Yet another astounding, devastating case from Texas which results in nothing but an "informal" reprimand from the Texas Veterinary Board.
In 2004, the owner of "Jilly", a Pekinese, noticed that she had been vomiting, she wasn't eating, and she seemed to have jaw pain. She took Jilly to the Animal Clinic of LaPorte, Texas, where Jilly was "treated," if you can call it that, by Derrick Nelson, D.V.M.
When Nelson examined Jilly, he decided that she had severe dental disease. He suggested that Jilly have surgery to remove "the tooth" (it says "the tooth" as though there was one tooth primarily in question) and any other "bad teeth, [clean the remaining teeth, and coat the teeth with a substance that would help prevent
During the surgery, Nelson removed 13 teeth. The document says that "He noted that the dog's jaw was somewhat loose." Dr. Nelson told Jilly's owner that she was recovering well.
So, later in the day, Jilly's owner came to pick her up. When Jilly was discharged, her owner was given an antibiotic and painkiller (butorphanol). THE BOTTLE SAID THAT JILLY SHOULD BE GIVEN 2 ml every 12 hours.
The board document said that Jilly's owner was told by her sister-in-law who WAS AN EMPLOYEE OF THE CLINIC that "it would be okay to give [Jilly] 1 ml every six hours but not more than 2 ml in 12 hours."
Once home, Jilly wouldn't eat and was vomiting. The next day, Jilly was "weak and lethargic." She had vomiting and diarrhea. Jilly's owner gave Jilly the dose of painkiller. The next day, Jilly was "unresponsive" and had diarrhea and vomiting. Jilly's owner called the clinic, and was told by a technician that "the painkiller dose of 1 ml every 6 hours was too much." But the BOTTLE ITSELF IN FACT SAID THAT JILLY's OWNER SHOULD BE GIVING HER 2 ml EVERY 12 HOURS.
Then, Jilly's owner brought Jilly back to the clinic, where Dr. Nelson told her that the "dosage amount on the painkiller bottle(2 ml by mouth twice daily) was a mis-communication."
Ummm, how can it be a miscommunication? THE BOTTLE SAID THAT, IN TEXT, RIGHT ON THE BOTTLE?
MISCOMMUNICATION MY ASS. The instructions given to this owner in writing on the bottle told the owner to GIVE AN OVERDOSE TO HER DOG.
The document says that "Dr. Nelson believed that the patient was 3-4% dehydrated and administered subcutaneous (SQ) fluids (50 ml LR solution)." The board document SAYS that Jilly was "force fed" and that "Dr. Nelson saw her walk around during the afternoon."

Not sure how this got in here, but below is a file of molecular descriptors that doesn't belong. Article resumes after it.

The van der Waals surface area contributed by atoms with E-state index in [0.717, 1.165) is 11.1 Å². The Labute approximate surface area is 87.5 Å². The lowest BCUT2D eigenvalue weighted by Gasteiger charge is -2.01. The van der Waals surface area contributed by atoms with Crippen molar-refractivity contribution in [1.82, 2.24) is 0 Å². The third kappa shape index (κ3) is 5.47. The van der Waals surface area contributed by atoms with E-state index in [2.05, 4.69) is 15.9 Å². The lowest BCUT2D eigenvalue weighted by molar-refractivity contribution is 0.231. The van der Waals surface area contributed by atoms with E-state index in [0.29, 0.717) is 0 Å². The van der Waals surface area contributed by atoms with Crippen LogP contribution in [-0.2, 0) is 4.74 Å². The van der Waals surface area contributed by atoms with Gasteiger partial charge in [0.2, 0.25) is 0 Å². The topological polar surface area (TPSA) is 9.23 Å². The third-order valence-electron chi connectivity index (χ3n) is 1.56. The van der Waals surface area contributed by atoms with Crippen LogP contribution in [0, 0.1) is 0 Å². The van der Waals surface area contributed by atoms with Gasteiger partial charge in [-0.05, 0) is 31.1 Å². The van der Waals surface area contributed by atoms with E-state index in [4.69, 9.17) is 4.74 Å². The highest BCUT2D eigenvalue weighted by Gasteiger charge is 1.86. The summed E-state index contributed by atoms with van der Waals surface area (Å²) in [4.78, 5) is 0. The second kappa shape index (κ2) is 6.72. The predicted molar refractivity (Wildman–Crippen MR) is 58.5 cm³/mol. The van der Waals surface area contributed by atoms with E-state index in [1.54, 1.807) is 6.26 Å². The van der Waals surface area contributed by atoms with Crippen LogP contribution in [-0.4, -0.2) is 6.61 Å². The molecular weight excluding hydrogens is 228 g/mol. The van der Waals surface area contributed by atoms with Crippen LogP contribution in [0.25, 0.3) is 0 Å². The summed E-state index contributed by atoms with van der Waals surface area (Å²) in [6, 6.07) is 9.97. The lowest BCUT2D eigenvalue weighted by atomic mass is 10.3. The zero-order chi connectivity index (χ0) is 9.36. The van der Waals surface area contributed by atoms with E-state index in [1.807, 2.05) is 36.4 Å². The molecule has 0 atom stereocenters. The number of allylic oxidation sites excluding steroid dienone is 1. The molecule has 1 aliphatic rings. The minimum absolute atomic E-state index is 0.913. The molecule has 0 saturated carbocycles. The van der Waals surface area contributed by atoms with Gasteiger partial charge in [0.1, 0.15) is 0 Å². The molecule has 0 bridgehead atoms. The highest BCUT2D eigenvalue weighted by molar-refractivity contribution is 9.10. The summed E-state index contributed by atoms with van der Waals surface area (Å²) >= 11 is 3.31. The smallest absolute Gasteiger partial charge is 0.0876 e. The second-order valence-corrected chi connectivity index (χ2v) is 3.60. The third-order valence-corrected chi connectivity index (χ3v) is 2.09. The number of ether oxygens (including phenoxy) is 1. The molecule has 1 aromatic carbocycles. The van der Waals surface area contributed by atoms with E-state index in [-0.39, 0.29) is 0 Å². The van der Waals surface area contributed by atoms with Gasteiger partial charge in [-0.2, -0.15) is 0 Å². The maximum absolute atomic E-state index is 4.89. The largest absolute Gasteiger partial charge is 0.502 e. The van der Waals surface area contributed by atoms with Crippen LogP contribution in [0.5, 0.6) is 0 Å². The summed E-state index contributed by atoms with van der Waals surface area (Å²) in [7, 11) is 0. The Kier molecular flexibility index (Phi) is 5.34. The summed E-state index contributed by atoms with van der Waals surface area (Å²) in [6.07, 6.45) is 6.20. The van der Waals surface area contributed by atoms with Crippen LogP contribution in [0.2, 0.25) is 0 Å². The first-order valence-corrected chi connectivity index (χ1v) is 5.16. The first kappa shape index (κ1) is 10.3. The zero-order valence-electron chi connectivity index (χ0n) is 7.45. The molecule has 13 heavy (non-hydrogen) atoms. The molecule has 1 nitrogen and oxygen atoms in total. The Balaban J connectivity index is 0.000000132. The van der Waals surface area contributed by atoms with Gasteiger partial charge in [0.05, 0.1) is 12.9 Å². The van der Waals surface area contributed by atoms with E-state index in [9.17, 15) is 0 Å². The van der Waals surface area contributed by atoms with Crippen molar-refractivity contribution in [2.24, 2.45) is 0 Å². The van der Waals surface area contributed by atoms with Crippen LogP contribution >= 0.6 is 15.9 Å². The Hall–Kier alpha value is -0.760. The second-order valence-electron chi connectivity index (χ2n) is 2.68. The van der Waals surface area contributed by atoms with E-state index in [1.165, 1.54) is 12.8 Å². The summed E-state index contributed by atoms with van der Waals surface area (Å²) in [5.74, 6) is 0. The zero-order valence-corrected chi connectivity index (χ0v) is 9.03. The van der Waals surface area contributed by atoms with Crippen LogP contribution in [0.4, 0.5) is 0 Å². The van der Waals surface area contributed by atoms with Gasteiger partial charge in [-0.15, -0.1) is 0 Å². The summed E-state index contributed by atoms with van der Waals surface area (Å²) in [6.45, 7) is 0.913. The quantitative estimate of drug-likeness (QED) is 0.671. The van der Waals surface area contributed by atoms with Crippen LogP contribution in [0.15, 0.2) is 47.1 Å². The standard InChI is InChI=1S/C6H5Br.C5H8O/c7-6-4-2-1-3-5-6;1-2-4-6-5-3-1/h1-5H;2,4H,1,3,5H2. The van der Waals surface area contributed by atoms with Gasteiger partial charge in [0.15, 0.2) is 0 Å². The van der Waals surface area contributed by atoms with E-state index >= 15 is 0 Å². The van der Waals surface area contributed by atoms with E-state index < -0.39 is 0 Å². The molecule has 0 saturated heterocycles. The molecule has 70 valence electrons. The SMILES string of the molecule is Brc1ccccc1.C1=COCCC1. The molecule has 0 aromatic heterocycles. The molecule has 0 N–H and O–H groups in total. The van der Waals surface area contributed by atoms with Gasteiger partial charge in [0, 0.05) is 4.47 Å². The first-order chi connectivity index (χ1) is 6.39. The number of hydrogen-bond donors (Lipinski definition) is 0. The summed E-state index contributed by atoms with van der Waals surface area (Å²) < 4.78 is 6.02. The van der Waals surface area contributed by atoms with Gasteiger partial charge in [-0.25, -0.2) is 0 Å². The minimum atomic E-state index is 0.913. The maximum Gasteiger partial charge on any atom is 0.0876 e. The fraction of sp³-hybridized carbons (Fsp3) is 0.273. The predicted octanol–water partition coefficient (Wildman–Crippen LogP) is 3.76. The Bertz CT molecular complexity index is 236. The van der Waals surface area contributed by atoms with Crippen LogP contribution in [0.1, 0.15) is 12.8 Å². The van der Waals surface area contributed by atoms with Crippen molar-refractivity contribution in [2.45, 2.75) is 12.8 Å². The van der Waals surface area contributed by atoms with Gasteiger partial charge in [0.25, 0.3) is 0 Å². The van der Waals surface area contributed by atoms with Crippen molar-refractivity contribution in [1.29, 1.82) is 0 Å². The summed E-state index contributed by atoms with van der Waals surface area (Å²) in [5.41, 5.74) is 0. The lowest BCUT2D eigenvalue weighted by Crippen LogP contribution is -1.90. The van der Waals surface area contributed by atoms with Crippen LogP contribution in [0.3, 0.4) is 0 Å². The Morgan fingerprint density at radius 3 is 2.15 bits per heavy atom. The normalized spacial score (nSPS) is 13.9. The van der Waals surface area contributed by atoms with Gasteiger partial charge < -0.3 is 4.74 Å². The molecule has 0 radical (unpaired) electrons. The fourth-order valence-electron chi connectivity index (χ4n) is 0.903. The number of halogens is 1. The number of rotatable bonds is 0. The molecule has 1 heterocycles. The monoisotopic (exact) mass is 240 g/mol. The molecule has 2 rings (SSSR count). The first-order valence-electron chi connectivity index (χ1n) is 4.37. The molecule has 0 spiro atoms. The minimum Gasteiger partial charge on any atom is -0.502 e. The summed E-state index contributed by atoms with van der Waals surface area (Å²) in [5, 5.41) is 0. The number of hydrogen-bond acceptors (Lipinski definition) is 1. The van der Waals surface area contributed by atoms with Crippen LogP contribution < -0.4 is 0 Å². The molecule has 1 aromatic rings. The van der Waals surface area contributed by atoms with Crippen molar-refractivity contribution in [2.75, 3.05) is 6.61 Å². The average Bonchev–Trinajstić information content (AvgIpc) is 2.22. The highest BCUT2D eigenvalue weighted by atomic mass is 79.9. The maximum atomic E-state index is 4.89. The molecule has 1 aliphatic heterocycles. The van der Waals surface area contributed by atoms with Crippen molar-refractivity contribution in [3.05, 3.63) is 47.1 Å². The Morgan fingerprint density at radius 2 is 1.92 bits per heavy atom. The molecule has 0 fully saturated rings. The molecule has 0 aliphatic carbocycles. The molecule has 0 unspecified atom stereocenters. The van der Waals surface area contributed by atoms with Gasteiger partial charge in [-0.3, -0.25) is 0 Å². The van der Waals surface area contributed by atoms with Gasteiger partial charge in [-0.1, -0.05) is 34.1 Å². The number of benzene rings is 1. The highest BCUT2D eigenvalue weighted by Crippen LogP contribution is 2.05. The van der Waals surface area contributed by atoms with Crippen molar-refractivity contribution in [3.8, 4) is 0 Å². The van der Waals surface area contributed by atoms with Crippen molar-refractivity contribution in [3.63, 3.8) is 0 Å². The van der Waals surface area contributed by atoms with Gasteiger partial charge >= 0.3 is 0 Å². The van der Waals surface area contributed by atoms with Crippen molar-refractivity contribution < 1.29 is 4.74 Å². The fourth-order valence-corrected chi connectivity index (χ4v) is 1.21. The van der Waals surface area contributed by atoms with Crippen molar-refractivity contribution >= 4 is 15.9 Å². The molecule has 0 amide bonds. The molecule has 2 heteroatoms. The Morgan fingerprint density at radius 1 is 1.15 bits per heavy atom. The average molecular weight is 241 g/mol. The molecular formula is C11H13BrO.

[Do you believe that? I don't!]
Later, Jilly was allowed to go home. But when her owner got her there, she was still vomiting, and still had diarrhea. Worse, she was "shaking and unresponsive."
Jilly's owner's daughter called Dr. Nelson to tell him of Jilly's condition.
Jilly's owner "then decided to take Jilly to the emergency clinic, but before she could do so, the dog died."
The Board said that: "On presentation . . . the patient was clinically dehydrated, at least 6-8 percent. Dr. Nelson's administration of 50 ml of fluids SQ to the patient over a six-hour period was inadequate to address the dehydration. The dog should ahve been placed on IV fluids and monitored closely based on the following, in addition to the dehydration: (a) the dog's age (14) demanded a greater degree of therapy; (b) the patient had a history of recent vomiting, diarrhea, and not eating, and an inability to metabolize and excrete pain medication;" [which, they neglect to emphasize, she had been getting REPEATED OVERDOSES OF thanks to the instructions clearly printed on the bottle -- you know, those little words in black and white that Nelson calls a "miscommunication?"] ". . . and (c) the patient had recently undergone major dental surgery. Dr. Nelson did not determine during the day if the fluid therapy was effective, except to observe that the dog was walking around."
[OH PUHLEASSE!! WALKING AROUND MY A*%!]
The board said that "Dr. Nelson's actions or ination does not represent the same degree of humane skill, and diligence in treating patients as is ordinarily used . . ."
They found that Dr. Nelson violated the Professional Standard of Humane Treatment.
And then they hit him with a whopping disciplinary action . . . a mere informal reprimand.
Wow, bet he learned his lesson.